Starring Naomi Watts, Tom Holland, Samuel Joslin, Oaklee Pendergast, and Ewan McGregor
Directed by J. A. Bayona
After beginning his career with the fantastic ghost story tale The Orphanage, Juan Antonio Bayona has chosen to take on a true life story of a family caught in the deadly Thailand Tsunami of 2004. This was a film I walked into with very low expectations as it lacked any publicity, the family had been whitewashed in the scripting phase, and I had known that the story would take certain liberties with the facts, as is the case with any film that features the caption “based on a true story”. And although the finished product is emotionally manipulating and filled with moments that I know never happened, as a film and piece of entertainment I was completely on board and engaged. The Impossible in short, may just be the most devastating and realistic portrayal of a natural disaster ever brought to life on film.
At the onset we are introduced to the family in flight as they make their way to spend their Christmas vacation at a newly opened resort in Thailand: Henry (Ewan McGregor), Maria (Naomi Watts), Lucas (Tom Holland), Simon (Oaklee Pandergast) and Thomas (Samuel Joslin). Within 15 minutes of screen time, our protagonists have been perfectly introduced through Christmas festivities and a wonderful sequence involving the release of candled lanterns that although I feel was un-needed and done better in movies like The Beach, was welcomed none the less. A day or so later, the family is enjoying themselves by the pool when a thunderous roar sounds and the Tsunami hits.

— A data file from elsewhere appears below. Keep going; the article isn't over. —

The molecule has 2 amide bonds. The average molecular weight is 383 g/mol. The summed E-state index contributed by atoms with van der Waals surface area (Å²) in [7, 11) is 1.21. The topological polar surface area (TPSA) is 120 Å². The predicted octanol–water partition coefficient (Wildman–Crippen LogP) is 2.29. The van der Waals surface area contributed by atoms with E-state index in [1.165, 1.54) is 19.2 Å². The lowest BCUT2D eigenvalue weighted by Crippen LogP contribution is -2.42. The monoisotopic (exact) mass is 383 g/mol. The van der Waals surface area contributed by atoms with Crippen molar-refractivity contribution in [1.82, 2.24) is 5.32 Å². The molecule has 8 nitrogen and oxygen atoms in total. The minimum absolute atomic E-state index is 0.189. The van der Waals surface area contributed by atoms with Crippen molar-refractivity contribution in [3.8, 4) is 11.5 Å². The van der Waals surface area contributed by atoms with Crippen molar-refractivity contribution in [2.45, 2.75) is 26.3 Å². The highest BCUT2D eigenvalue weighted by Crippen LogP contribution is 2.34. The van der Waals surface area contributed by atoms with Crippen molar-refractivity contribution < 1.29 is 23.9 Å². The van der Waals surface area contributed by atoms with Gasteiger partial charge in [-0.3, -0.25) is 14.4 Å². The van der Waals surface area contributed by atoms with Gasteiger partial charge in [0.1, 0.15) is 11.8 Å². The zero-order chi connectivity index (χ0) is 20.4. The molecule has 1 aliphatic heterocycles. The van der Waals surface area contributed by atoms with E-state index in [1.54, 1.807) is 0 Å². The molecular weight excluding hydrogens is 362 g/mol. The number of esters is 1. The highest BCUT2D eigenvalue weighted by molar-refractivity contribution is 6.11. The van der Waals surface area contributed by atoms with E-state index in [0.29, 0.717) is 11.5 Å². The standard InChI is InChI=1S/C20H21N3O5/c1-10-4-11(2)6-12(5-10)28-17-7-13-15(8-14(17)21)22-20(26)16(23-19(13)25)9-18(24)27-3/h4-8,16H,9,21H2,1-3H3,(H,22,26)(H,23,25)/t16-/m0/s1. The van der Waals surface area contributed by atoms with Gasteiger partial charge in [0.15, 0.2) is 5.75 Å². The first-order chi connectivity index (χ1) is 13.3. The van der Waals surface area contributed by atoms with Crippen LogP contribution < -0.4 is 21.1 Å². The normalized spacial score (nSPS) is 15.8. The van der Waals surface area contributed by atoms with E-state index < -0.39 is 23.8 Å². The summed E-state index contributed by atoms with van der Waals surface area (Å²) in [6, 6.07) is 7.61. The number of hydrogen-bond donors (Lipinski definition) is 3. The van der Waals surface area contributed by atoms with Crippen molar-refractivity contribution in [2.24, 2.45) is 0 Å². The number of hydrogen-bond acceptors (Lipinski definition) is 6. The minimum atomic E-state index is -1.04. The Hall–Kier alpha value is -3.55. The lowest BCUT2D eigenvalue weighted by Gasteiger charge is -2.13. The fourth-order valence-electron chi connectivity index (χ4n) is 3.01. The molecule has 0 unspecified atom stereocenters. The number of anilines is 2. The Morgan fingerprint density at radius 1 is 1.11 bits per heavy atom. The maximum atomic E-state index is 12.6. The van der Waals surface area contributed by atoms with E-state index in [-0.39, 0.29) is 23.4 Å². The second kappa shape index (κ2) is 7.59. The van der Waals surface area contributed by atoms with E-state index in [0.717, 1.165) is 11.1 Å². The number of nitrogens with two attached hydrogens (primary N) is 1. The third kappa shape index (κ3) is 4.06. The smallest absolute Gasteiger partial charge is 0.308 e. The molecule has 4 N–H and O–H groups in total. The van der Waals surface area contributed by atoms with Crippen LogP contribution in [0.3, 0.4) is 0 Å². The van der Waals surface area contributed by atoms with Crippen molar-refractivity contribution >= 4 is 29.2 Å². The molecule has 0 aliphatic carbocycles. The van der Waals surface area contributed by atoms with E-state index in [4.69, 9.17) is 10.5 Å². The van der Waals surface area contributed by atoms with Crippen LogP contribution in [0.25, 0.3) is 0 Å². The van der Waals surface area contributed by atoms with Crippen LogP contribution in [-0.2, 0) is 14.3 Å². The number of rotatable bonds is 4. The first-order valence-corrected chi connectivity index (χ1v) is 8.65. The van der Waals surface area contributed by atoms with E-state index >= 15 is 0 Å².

I am a shameless fan of disaster porn and the work of the king himself, Roland Emmerich. No one knows how to destroy our world like Emmerich, but he needs to sit and take notice because Bayona has perfectly and masterfully captured the terrifying, lucid and sudden impact of a disaster like this, and unsurprisingly this is the unquestioned standout of the film. Everything that happens in The Impossible hinges on this moment of the film and it is nailed to absolute perfection. It’s thrilling, scary and you’re thrown into this moment with zero notice, much like the experience of the real life counterparts of the actors. There is no over-dramatizing in this sequence and I believe this is a new benchmark in disaster films. It is also the moment in the film where the focus shifts solely to Maria and the eldest son Lucas for a good chunk of the film.
Recognizing where the heart of the film rested, Bayona wisely chose to spend most of the aftermath in the presence of what are also the two best performances of the film as well. After barely escaping the onslaught of waves with their lives, Maria and Lucas are in a state of shock, ignoring the grisly injuries both suffered during the tsunami. Their first instinct is to get to higher ground and address their wounds, some of which could prove to be fatal. Along the way their humanity is questioned more than once, and after overcoming seemingly insurmountable odds with a bit of luck, the two find their way into the care of one of the local hospitals, which are now rampant and overcrowded with the injured and the dead. It’s here where the remainder of their involvement in the narrative will take place while we learn the fate of the rest of the family.